Another of pop’s remarkable acts of self-creation: in the video for “Do You Really Want To Hurt Me”, Boy George presents himself less as star, more as a kind of pop spirit, a dancing force of nature swaying through time and place, singular and uncageable. The metaphor the visuals ask you to reach for is straight society’s repression of the queer – but “Hurt Me” is far from a defiant song. “Give me time to realise my crime”: it’s not really freedom George is pleading for, more space for him and his other to understand their situation.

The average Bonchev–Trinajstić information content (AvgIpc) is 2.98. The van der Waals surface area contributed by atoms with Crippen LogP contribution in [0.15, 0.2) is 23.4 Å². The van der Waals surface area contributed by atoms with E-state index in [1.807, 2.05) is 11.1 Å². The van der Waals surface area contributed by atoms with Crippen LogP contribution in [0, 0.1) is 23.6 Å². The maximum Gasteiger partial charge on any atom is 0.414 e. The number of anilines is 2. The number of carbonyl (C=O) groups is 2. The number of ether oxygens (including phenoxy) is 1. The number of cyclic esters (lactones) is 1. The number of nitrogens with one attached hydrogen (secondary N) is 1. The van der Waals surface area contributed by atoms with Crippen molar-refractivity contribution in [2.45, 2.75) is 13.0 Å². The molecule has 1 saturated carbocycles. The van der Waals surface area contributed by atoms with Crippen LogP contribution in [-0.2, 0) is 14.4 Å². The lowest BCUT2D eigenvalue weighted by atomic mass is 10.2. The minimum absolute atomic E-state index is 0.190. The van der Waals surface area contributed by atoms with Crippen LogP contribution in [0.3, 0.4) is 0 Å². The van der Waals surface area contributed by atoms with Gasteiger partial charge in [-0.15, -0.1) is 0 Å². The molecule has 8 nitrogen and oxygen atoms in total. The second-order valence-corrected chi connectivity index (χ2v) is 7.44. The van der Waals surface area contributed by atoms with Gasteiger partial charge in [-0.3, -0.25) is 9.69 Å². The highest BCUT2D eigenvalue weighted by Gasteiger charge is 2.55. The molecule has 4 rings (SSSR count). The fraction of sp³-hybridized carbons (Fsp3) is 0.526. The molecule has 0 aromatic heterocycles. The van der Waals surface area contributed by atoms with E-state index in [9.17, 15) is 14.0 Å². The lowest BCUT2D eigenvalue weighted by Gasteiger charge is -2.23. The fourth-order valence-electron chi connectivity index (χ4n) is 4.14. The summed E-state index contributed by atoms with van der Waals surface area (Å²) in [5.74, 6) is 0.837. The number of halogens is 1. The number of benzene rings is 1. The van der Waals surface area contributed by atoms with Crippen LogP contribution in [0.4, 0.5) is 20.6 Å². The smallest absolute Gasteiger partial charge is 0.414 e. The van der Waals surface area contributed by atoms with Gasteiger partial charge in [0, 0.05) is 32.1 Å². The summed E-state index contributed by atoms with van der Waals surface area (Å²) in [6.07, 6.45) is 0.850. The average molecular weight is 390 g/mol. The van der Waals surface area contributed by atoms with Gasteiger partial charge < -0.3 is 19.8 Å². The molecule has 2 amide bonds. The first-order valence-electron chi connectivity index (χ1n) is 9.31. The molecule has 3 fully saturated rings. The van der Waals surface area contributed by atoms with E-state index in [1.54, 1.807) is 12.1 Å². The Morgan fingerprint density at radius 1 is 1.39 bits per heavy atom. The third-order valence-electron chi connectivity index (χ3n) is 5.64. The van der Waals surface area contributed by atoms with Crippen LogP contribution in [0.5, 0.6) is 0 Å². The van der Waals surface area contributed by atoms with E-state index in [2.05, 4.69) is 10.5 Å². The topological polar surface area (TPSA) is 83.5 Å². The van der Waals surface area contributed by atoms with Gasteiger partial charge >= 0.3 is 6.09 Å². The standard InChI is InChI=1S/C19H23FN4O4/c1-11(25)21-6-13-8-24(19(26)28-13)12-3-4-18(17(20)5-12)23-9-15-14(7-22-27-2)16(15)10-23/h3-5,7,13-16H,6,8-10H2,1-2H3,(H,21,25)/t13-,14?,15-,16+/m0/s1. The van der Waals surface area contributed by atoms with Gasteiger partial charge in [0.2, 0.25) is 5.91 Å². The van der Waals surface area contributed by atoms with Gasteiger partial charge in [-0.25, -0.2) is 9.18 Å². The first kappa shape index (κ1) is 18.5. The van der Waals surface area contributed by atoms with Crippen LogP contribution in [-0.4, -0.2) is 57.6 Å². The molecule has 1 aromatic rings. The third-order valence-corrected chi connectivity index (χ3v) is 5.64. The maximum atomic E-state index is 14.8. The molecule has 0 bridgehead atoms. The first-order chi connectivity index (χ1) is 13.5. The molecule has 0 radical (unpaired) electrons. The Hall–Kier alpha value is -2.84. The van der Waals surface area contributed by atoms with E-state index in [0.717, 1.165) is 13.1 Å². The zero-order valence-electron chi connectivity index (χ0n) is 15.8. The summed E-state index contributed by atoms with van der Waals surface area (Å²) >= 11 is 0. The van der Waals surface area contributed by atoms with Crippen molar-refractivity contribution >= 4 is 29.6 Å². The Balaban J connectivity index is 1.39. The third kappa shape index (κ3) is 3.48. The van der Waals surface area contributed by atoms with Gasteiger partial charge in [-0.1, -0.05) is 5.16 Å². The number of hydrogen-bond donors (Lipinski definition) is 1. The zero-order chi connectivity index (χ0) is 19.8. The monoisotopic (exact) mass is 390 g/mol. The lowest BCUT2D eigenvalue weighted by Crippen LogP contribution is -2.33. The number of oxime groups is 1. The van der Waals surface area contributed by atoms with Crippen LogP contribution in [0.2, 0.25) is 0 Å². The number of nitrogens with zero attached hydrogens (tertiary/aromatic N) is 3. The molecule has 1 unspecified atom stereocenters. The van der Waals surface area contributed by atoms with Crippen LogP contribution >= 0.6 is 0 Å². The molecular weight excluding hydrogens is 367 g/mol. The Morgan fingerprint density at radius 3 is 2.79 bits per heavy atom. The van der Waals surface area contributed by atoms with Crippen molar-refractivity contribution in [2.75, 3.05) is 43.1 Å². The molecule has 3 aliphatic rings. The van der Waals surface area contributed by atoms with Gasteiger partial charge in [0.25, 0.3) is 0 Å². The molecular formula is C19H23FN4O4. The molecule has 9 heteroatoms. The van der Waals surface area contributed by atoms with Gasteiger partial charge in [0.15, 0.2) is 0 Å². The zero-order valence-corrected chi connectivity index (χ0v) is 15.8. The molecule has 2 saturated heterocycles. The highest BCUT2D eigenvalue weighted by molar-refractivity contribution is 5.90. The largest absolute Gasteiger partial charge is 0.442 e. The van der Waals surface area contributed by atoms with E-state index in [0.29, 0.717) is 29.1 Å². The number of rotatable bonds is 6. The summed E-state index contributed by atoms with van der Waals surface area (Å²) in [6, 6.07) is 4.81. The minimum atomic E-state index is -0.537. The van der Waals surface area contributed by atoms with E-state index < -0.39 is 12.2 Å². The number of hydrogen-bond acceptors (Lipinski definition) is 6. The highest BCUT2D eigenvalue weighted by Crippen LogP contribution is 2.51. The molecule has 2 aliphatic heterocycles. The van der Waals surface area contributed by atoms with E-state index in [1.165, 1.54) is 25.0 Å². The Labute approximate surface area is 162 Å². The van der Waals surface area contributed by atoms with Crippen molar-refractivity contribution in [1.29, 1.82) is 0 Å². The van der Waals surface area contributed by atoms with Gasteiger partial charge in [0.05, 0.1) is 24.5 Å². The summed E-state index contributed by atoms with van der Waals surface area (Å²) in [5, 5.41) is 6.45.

George’s disappearing acts in the video are reflected in the song’s uncanny lightness: it’s a paper-thin, gorgeously flimsy shuffle, the heft of reggae melted into air and breeze, which leaves George’s voice terribly vulnerable. That’s an asset to the record – Boy George didn’t have a weak voice, but he never sounded like a world-beater either, and exposing his singing to strain played up the sadness in his song (check “that boy loves without a REASON”). The only thing very wrong with “Hurt Me” is that after engineering a lovely, drifting fade it decides to pop back for a wholly unnecessary encore.